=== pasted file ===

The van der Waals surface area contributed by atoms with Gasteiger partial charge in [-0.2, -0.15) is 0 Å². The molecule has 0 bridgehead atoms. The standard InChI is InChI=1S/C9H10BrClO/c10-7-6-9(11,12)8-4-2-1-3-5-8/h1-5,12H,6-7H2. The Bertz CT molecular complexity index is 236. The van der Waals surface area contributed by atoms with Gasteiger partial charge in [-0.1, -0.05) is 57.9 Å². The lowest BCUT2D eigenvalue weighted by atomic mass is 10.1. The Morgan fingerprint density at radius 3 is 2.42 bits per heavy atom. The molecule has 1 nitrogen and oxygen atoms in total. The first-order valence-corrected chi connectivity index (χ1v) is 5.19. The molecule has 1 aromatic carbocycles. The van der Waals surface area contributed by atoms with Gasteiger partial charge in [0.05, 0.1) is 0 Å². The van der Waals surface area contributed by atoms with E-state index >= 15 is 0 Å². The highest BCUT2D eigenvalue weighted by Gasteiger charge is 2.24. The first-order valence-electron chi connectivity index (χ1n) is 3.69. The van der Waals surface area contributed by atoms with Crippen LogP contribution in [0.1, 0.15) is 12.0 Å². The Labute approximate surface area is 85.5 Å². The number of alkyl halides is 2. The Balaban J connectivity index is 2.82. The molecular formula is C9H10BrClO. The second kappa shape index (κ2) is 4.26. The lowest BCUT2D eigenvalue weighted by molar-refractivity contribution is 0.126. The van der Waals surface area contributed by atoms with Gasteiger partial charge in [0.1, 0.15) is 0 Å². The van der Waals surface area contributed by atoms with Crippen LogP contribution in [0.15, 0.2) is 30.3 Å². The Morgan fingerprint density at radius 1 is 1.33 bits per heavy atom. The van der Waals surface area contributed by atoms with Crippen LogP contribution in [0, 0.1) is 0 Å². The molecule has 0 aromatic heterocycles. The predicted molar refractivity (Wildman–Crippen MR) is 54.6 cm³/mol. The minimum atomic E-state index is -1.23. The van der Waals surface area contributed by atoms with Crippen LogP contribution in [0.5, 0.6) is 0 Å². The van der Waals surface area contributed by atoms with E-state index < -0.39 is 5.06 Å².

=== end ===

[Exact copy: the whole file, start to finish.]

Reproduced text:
The van der Waals surface area contributed by atoms with Gasteiger partial charge in [-0.2, -0.15) is 0 Å². The molecule has 0 bridgehead atoms. The standard InChI is InChI=1S/C9H10BrClO/c10-7-6-9(11,12)8-4-2-1-3-5-8/h1-5,12H,6-7H2. The Bertz CT molecular complexity index is 236. The van der Waals surface area contributed by atoms with Gasteiger partial charge in [-0.1, -0.05) is 57.9 Å². The lowest BCUT2D eigenvalue weighted by atomic mass is 10.1. The Morgan fingerprint density at radius 3 is 2.42 bits per heavy atom. The molecule has 1 nitrogen and oxygen atoms in total. The first-order valence-corrected chi connectivity index (χ1v) is 5.19. The molecule has 1 aromatic carbocycles. The van der Waals surface area contributed by atoms with Gasteiger partial charge in [0.05, 0.1) is 0 Å². The van der Waals surface area contributed by atoms with E-state index >= 15 is 0 Å². The highest BCUT2D eigenvalue weighted by Gasteiger charge is 2.24. The first-order valence-electron chi connectivity index (χ1n) is 3.69. The van der Waals surface area contributed by atoms with Crippen LogP contribution in [0.1, 0.15) is 12.0 Å². The Labute approximate surface area is 85.5 Å². The number of alkyl halides is 2. The Balaban J connectivity index is 2.82. The molecular formula is C9H10BrClO. The second kappa shape index (κ2) is 4.26. The lowest BCUT2D eigenvalue weighted by molar-refractivity contribution is 0.126. The van der Waals surface area contributed by atoms with Gasteiger partial charge in [0.1, 0.15) is 0 Å². The van der Waals surface area contributed by atoms with Crippen LogP contribution in [0.15, 0.2) is 30.3 Å². The Morgan fingerprint density at radius 1 is 1.33 bits per heavy atom. The van der Waals surface area contributed by atoms with Crippen LogP contribution in [0, 0.1) is 0 Å². The molecule has 0 aromatic heterocycles. The predicted molar refractivity (Wildman–Crippen MR) is 54.6 cm³/mol. The minimum atomic E-state index is -1.23. The van der Waals surface area contributed by atoms with Crippen LogP contribution in [0.5, 0.6) is 0 Å². The van der Waals surface area contributed by atoms with E-state index < -0.39 is 5.06 Å².